All of us, we teachers successfully completed the Institute ,and received a HOPS box which contains the equipment to carry out these hands-on experiments back in our classrooms 14 professional learning units.

The training occured outdoors.

Outdoors?At the National Botanical Gardens. I had never done anything outdoors there,nor had I any idea that there was a network of gardens to learn in and to observe.It was a treat to see the outdoor part of the garden.

We chose different paths to do our research. Such a beautiful place to learn.

We spread out in the garden and worked to get our results.

On Day One we covered 8 modules. We learned all about water, its importance to plants and plants’ importance to water, the importance of water to all life and the current health of our local bodies of water.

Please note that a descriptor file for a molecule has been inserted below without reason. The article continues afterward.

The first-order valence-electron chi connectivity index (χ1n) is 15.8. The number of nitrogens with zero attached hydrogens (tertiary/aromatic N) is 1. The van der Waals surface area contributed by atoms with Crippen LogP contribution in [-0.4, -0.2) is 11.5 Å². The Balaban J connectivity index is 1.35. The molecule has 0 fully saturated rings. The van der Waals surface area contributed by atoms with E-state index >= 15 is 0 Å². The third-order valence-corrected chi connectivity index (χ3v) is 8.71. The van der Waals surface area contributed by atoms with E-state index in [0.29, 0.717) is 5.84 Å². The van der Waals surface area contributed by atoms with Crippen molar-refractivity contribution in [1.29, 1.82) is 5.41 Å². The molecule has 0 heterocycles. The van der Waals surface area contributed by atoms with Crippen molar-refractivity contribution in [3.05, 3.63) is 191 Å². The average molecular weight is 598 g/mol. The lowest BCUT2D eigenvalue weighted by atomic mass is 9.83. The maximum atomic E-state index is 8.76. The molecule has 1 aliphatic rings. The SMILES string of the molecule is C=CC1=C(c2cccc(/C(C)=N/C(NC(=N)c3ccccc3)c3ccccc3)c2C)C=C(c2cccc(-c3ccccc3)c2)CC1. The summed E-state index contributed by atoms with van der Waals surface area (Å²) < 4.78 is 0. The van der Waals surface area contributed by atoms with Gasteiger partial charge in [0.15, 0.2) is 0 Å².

We used microscopes,and tested water for temperature.Outside are gardens and pathways and a bubbling stream where we worked to learn using our tools. What a beautiful setting.

Our Testing tools.

Outside there are rose gardens and walking paths and a stream.



We tested for PH and dissolved oxygen.

learned about watersheds, and build a watershed and water filter.

In the afternoon we learned all about how plants work and photosynthesis.

Participants will perform plant cuttings and see how oxygen leaves the plant and how plants take in our carbon dioxide, learn that sugar really does happen in the leaf using refractometers, create art using the power of the sun and make seed balls.